Syncope is the common clinical manifestation of different diseases, and this makes it difficult to define what outcomes should be considered in prognostic studies. The aim of this study is to critically analyze the outcomes considered in syncope studies through systematic review and expert consensus. We performed a systematic review of the literature to identify prospective studies enrolling consecutive patients presenting to the Emergency Department with syncope, with data on the characteristics and incidence of short-term outcomes. Then, the strengths and weaknesses of each outcome were discussed by international syncope experts to provide practical advice to improve future selection and assessment. 31 studies met our inclusion criteria. There is a high heterogeneity in both outcome choice and incidence between the included studies. The most commonly considered 7-day outcomes are mortality, dysrhythmias, myocardial infarction, stroke, and rehospitalisation. The most commonly considered 30-day outcomes are mortality, haemorrhage requiring blood transfusion, dysrhythmias, myocardial infarction, pacemaker or implantable defibrillator implantation, stroke, pulmonary embolism, and syncope relapse. We present a critical analysis of the pros and cons of the commonly considered outcomes, and provide possible solutions to improve their choice in ED syncope studies. We also support global initiatives to promote the standardization of patient management and data collection.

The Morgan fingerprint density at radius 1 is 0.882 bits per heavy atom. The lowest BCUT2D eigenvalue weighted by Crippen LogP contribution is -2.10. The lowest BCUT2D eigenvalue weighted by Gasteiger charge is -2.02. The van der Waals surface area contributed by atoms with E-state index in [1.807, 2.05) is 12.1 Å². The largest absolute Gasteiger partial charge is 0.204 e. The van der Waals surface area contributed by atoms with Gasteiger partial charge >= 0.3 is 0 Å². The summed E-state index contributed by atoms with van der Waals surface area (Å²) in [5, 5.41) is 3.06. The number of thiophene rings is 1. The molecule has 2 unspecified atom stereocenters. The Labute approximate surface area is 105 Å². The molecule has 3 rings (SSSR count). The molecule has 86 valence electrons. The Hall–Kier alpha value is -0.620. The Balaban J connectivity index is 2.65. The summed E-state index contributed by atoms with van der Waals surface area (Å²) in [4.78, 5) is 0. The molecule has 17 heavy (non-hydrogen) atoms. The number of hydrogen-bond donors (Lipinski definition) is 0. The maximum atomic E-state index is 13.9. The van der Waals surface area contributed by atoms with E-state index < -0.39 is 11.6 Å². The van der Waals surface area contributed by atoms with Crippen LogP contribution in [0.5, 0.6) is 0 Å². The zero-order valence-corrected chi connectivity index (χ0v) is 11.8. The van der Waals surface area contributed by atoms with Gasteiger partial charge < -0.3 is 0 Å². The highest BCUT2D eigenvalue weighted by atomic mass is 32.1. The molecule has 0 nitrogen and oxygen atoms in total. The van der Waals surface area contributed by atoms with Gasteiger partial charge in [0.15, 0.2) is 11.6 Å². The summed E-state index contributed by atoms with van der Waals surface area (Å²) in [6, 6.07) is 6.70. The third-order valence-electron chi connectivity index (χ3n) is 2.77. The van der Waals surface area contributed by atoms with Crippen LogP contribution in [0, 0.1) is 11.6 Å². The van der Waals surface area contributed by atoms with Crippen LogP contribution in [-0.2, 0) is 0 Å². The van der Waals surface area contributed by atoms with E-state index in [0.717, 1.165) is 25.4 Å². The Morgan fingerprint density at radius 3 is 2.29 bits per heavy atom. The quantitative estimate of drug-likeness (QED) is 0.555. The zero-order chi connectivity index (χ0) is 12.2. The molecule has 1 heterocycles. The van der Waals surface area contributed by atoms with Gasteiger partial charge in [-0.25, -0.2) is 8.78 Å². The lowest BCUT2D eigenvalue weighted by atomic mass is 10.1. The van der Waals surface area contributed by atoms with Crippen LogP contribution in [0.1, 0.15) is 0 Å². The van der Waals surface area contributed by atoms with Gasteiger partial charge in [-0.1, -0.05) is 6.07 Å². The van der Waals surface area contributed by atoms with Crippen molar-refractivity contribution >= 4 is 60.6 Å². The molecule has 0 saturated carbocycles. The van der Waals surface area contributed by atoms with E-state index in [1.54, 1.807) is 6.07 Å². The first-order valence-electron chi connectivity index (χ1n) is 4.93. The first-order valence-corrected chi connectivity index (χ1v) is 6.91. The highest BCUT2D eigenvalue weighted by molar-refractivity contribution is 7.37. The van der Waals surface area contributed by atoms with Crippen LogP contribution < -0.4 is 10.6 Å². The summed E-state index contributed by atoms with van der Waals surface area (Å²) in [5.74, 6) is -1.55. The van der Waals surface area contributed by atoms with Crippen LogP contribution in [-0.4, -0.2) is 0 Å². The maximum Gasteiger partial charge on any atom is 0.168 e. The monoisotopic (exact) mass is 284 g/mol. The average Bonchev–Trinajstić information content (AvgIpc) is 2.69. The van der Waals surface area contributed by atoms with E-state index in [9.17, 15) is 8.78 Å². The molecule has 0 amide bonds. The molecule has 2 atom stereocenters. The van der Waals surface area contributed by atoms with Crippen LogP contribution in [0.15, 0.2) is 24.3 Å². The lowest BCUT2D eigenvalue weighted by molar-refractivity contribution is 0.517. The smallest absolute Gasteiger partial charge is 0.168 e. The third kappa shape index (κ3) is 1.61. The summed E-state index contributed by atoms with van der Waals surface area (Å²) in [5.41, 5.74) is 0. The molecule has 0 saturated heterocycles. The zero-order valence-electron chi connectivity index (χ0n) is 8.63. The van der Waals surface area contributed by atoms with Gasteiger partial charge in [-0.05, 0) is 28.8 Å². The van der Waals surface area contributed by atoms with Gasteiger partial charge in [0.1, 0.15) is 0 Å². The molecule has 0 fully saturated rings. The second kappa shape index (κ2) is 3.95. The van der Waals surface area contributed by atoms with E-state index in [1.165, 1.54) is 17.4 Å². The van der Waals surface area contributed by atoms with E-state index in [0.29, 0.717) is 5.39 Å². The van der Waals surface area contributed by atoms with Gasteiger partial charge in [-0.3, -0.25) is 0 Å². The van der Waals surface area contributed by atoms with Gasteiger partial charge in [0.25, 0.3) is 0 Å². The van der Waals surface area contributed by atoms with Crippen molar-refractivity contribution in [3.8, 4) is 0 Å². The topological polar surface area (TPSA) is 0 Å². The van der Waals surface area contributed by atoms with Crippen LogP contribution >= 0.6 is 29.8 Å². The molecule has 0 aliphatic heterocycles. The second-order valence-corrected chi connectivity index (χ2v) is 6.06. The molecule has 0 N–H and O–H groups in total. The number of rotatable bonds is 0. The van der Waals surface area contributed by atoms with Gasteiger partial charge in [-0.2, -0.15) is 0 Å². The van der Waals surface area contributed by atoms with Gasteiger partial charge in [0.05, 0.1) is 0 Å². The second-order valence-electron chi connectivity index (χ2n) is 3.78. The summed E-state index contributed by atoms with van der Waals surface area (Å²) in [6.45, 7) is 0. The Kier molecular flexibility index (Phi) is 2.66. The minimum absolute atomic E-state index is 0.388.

View details for PubMedID 29349639